Standing Stone Trail

From Wikipedia, the free encyclopedia
Jump to navigation Jump to search
Standing Stone Trail
A picture of the "Thousand Steps"
Length80 mi (129 km)
LocationFulton / Mifflin / Huntingdon counties, Pennsylvania, USA
TrailheadsNorth: Greenwood Furnace State Park near McAlevys Fort, Pennsylvania
South: Tuscarora Trail in Buchanan State Forest
Hiking details
Trail difficultyModerate to Strenuous
SeasonSpring to fall
SightsPastoral views and cultural remnants
HazardsSevere weather
Poison ivy
American black bear
Timber rattlesnake
The 1000th step of the "Thousand Steps" Trail

The Standing Stone Trail (SST) is an 80-mile (130 km) long main trail network with side trails located in the Ridge-and-valley Appalachians of Central Pennsylvania. The SST was known as the Link Trail, commemorating its connection from the Mid State Trail to the Tuscarora Trail, until its name was changed in January 2007. In 2006, the SST (then the Link Trail) was announced as part of the Great Eastern Trail network of footpaths intended to extend from Alabama to New York state.

The northern terminus of the trail is at Greenwood Furnace State Park near McAlevys Fort, Pennsylvania. From here, the Greenwood Spur hiking trail connects the SST to the Mid State Trail. The southern end is a junction with the Tuscarora Trail in Buchanan State Forest near Cowans Gap State Park. The SST uses both public (state park, state forest, state game land) and private lands.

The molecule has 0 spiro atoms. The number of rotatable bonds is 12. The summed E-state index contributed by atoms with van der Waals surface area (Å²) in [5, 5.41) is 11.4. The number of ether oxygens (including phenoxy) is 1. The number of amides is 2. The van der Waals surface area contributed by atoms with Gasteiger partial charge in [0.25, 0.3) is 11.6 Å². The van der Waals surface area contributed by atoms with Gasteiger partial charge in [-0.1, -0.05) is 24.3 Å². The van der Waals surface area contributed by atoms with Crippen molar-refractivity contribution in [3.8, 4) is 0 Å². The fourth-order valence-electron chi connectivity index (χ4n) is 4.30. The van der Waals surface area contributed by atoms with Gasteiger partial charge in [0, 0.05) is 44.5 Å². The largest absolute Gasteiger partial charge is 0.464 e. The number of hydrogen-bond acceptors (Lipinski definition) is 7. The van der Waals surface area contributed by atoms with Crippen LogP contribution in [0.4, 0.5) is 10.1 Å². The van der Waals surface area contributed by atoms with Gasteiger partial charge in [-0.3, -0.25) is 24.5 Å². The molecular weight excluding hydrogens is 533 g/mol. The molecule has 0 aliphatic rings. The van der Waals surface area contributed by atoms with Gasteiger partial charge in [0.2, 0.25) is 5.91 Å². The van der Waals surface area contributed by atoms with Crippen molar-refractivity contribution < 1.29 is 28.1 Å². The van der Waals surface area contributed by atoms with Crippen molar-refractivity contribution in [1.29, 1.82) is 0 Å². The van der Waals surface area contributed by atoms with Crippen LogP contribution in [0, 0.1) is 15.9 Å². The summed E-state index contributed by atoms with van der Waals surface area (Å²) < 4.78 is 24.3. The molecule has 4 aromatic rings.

The Standing Stone Trail has many views offered by its placement on narrow ridges, and interesting cultural remnants such as Thousand Steps[1] near Mapleton, Pennsylvania.


The main trail is marked with rectangular orange blazes. Blue blazes are used to mark other trails. The Standing Stone Trail club marks the trail with single rectangles and two rectangles to denote turns.


While black bears, bobcats and timber rattlesnakes can present dangers, it is only if one is foolish or very unlucky. When bears and people cross paths in the wild, usually the bear just wishes to leave the area. Very rarely will a bear act hostile towards people. (See Bear danger).

The common rattlesnake of Pennsylvania, the timber rattlesnake (Crotalus horridus), has venom of a medium potency that can cause painful injuries but is rarely lethal. Administering proper first aid, keeping calm and quickly receiving medical attention is the best response to a bite.

See also[edit]


  1. ^ Mills, Matt (Jan 26, 2015). "Pittsburgh, PA: Shorb's Summit via 1,000 Steps Trail". Backpacker. Cruz Bay Publishing. Archived from the original on February 16, 2020. Retrieved March 5, 2020.

External links[edit]

Coordinates: 40°36′52″N 77°46′51″W / 40.614545°N 77.780739°W / 40.614545; -77.780739